Your equation of all faith equally worthy of scorn is the same as a racist's belief that all members of a given racial group are the same. As some on the right made jokes about President Obama eating watermelon -- being unable to detect the subtle difference between a Columbia and Princeton educated attorney and an ignorant, 19th Century field hand -- you feel smugly justified in your anti-evangelism equating all Christians with those you consider base.

Dress it up with all the pseudo logic you want -- just as bigots justify racism with statistics about crime and unwed mothers -- but until you're able to discern people as individuals, your erudite scorn is nothing but common bigotry.

Tom,
1) Your first paragraph is without relevance, as we both know that there have been acts of good and ill perpetrated both with and without the benefit of religious motivation. Religion has inspired good works- good works have been done, as well, without religious inspiration.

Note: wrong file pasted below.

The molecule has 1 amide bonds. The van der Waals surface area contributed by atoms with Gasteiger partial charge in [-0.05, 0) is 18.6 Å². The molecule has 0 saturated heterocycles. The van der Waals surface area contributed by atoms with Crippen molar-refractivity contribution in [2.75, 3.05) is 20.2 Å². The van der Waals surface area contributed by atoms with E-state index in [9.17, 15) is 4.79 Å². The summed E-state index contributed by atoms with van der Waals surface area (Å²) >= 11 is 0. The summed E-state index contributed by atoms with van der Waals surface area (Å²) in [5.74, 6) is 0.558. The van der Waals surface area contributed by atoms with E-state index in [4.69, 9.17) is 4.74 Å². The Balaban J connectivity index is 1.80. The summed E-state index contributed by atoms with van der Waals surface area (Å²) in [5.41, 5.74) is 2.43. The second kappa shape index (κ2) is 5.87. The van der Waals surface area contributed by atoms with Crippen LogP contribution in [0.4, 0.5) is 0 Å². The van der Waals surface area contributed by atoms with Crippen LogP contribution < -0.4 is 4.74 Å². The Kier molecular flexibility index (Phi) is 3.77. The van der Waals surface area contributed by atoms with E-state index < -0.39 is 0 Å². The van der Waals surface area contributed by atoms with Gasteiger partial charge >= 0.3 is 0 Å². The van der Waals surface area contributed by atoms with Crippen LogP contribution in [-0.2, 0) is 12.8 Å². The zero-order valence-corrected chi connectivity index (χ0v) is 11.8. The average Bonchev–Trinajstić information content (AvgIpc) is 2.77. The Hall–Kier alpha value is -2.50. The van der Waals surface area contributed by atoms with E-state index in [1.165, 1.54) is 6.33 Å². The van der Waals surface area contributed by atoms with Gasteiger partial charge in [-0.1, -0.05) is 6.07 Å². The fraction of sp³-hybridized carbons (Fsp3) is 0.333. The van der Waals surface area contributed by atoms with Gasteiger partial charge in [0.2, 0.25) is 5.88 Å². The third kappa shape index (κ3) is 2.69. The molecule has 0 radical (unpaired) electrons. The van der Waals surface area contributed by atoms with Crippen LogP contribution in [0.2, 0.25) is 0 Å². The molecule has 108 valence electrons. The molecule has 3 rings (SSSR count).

2) I don't deny the existence of faith. I question the existence of the being that faith presupposes.
3)I have always avoided the "oh yeah! well you do it too" argument but you are the one who posted a diatribe about the "inherently private" subject of religion. I just clicked the comment link. I assume that button is available to those who disagree with you.
4)Despite indoctrination from an early age in a culture of belief in an invisible being, for most people, faith is a choice. They knowingly choose an irrational belief. The fact that it is a generally harmless (and often inspiring)delusion does nothing to reduce its irrationality. To equate an accurate assessment of people choosing to engage in irrational behavior with racial bigotry is ill-reasoneded. Race is not a matter of choice and being born of a certain race is not irrational behavior.